The clear result was the realization of Herzl’s prophecy a half-century before. “The Jews . . . took the ash of Auschwitz and molded a nation from it,” Cohen writes. A postwar survey of displaced Jews, he notes, found only 13 out of 18,000 who wished to remain in Europe. “They preferred a place where Jews would be in control. They preferred Palestine. They were not, strictly speaking, Zionists seeking to make a new nation. They were, strictly speaking, victims, seeking only to be left alone.”

Meanwhile, Cohen writes, a massive moving of populations — “ethnic cleansing” in today’s vocabulary — swept 16 million Central European ethnic Germans into Germany, with perhaps 2 million slaughtered on the way, without anyone protesting, let alone summoning a war crimes tribunal. More than 10 million Hindus, Sikhs and Muslims were expelled from their homes to facilitate the creation of India and two Pakistans.

Cohen adroitly skewers the anachronistic, false charges now leveled at Israel for “ethnically cleansing” its Palestinian population when, immediately after World War II, it was one of the few places in the world where this then-acceptable practice, endorsed by the victorious Allies at Potsdam, did not occur. “Expulsion was all around them,” he writes. “The most advanced nations in the world not only permitted it but also advocated it . . . and yet the Jews of Israel hesitated and, in the end, did not order the expulsion of the Arabs.” Still, Palestinians were largely unwitting victims of Hitler’s tyranny, losing their land to the new Jewish state.

This is challenging and informative stuff, but what bearing does this have on whether Israel is “good for the Jews”? Cohen never answers the question nor tells us much about the country today. In a 244-page narrative, Israel is born on Page 176. Nor does it occupy much of the remaining text. There is more reportage from Cohen’s first voyage, in 1980, through Egypt, Lebanon and Jordan than from Israel, and scant evidence that he ever returned. Few Israelis will recognize the repeated description of Israel as a “European” country or its “latter-day veneration of Jerusalem.” His central thesis — that Herzl’s “mad plan had worked” only because of the Holocaust — is tendentious.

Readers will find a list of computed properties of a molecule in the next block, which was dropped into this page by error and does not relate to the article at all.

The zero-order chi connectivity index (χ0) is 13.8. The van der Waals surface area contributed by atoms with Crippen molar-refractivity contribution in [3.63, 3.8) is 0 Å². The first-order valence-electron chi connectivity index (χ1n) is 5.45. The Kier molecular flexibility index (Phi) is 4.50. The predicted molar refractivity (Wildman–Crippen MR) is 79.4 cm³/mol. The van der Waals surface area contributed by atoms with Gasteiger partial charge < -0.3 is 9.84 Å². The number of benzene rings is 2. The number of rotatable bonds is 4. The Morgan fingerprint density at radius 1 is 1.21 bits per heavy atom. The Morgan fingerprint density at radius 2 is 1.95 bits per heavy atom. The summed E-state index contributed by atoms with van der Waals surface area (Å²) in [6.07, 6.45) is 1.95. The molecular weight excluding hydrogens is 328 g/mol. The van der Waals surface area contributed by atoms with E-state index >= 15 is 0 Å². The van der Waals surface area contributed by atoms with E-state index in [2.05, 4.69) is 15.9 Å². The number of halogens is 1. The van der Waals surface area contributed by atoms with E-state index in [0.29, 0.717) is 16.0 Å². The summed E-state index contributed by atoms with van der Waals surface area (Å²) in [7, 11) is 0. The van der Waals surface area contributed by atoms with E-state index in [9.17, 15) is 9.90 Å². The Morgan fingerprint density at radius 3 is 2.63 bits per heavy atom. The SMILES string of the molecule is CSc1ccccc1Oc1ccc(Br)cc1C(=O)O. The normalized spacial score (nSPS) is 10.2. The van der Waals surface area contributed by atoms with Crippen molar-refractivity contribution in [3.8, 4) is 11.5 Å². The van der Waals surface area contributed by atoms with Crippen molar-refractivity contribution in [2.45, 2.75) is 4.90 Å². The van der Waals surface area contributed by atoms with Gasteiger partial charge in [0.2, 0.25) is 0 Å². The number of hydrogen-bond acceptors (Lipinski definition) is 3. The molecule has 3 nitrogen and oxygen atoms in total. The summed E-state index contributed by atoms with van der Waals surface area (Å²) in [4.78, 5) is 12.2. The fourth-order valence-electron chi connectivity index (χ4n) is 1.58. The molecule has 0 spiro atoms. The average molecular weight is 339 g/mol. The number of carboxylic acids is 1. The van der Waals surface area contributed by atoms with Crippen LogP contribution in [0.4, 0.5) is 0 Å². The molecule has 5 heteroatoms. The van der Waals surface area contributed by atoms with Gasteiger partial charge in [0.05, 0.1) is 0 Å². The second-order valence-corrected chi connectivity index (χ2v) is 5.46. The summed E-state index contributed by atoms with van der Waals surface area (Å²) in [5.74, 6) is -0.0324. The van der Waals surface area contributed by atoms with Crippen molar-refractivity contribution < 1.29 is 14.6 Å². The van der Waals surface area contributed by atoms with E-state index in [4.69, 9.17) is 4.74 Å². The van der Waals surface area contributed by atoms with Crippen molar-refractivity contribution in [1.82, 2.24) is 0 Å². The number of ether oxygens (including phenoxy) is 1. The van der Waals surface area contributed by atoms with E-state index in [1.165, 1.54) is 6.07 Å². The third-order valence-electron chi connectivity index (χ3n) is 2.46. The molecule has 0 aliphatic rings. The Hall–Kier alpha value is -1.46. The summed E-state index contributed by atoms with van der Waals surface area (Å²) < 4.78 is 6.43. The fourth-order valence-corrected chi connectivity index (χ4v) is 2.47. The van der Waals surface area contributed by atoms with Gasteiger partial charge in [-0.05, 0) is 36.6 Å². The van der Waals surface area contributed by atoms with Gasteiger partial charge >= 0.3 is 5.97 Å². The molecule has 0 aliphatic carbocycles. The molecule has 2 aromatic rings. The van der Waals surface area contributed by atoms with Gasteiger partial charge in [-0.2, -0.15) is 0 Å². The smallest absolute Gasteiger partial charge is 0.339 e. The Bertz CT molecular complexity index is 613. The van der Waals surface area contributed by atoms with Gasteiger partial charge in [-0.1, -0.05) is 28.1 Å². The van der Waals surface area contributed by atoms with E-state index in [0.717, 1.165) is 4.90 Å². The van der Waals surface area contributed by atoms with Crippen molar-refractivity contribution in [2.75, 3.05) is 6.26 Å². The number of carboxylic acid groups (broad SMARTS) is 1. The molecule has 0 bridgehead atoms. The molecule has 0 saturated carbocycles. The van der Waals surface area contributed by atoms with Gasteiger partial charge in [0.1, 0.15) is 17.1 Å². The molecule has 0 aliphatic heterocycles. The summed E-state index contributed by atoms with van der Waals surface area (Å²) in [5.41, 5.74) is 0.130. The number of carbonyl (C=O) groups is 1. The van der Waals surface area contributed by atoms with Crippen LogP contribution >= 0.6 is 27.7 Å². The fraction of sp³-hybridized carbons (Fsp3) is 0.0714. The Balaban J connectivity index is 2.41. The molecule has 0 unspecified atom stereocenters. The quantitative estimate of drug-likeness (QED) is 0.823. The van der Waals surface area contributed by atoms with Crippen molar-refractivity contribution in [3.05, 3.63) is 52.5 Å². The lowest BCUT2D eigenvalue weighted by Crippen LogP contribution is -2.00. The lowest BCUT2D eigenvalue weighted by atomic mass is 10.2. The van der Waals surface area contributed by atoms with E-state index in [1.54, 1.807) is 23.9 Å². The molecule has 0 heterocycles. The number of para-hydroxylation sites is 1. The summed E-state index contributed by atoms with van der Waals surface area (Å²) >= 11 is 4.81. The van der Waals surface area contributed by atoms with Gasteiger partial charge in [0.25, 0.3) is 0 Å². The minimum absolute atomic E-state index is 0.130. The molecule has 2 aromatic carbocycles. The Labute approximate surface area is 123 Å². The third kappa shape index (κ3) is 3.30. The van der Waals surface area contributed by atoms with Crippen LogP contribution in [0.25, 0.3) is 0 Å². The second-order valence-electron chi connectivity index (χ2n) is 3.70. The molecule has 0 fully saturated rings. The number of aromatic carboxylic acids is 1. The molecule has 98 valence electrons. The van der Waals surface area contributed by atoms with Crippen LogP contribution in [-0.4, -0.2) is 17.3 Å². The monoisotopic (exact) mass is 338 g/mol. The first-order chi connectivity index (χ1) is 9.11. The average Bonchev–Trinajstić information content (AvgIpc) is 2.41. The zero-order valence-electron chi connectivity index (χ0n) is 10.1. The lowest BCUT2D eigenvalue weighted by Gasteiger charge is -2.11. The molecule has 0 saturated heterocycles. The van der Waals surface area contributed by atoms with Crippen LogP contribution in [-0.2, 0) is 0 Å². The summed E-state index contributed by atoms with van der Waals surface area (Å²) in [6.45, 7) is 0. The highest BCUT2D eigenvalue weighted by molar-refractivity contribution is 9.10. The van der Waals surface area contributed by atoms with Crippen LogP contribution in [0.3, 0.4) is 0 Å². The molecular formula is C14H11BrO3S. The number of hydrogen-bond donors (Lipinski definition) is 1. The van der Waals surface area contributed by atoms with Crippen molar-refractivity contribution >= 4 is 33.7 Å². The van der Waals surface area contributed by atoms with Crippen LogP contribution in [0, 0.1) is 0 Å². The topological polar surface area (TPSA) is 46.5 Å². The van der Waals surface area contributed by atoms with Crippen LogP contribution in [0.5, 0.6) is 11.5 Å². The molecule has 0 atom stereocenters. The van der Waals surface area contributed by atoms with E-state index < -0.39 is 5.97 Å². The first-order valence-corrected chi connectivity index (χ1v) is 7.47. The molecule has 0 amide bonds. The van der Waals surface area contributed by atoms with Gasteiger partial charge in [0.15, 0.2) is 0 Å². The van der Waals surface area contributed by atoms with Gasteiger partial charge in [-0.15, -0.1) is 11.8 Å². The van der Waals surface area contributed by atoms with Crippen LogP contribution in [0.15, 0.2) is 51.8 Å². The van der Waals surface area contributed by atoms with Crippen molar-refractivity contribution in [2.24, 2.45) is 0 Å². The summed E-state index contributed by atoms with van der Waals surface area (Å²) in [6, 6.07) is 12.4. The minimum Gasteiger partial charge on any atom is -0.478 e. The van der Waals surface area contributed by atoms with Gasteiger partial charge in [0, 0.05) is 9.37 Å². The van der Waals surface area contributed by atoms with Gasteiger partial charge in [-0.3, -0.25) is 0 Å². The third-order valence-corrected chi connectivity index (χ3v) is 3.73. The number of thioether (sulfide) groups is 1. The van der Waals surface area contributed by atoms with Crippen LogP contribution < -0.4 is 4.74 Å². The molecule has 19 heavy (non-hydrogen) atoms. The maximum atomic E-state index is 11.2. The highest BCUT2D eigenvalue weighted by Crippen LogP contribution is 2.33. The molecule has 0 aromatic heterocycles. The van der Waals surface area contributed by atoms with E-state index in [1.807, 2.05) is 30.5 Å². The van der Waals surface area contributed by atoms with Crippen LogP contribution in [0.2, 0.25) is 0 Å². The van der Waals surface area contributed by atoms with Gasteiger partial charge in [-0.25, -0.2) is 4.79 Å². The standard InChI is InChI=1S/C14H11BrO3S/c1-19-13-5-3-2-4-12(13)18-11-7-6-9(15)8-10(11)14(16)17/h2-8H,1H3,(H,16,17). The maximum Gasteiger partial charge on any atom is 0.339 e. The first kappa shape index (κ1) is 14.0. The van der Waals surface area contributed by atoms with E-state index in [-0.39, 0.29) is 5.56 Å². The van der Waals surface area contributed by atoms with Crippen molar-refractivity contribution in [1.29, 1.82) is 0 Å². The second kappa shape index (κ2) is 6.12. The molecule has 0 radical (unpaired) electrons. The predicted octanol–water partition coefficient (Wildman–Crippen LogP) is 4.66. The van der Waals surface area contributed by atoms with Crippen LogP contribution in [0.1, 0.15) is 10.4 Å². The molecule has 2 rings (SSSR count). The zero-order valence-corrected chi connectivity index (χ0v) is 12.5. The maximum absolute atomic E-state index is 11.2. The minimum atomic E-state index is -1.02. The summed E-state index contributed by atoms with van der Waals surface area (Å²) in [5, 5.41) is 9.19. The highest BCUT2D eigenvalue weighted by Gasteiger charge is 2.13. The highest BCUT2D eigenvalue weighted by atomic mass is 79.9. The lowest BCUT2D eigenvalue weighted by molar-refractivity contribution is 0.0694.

Cohen rightly chastises Herzl and his supporters for viewing Palestine through a Eurocentric lens that filtered out the indigenous Palestinian population. But Cohen’s Israel is viewed mostly from afar, with Palestinians and Zionists mere pawns in the hands of others. Truman and Eisenhower — and even Cohen’s parents — figure larger than Moshe Dayan, Benjamin Netanyahu and David Ben-Gurion. Netanyahu, Israel’s dominant leader for the past two decades, appears twice, and only to justify cameos of his insignificant father. Vladimir Jabotinsky, the founder of revisionist Zionism, who died in 1940, graces 10 pages, with a biographical sketch and a fascinating, counterintuitive analysis of his writings. There is the 1933 assassination of Haim Arlosoroff; but of Yitzhak Rabin — the prime minister who signed historic peace deals with Jordan and the Palestinians, who ushered in the high-tech revolution that transformed Israel’s economy from farce to powerhouse, and whose 1995 assassination still divides and haunts Israeli politics — there is nothing.

A final chapter in which Cohen belatedly emerges into the 21st century and explains why Jews — or, indeed, anyone — should support Israel’s continued existence is short, sentimental and unconvincing, while his catalogue of its failings — occupation, settlements, occasional massacres of Palestinians, bombing Gaza and Lebanon — is compelling evidence for the prosecution that goes largely unchallenged.

This book is packed with fascinating history and cogent, provocative arguments against the more absurd charges now leveled at Israel, but readers hoping to find an answer to the question in Cohen’s title will be disappointed.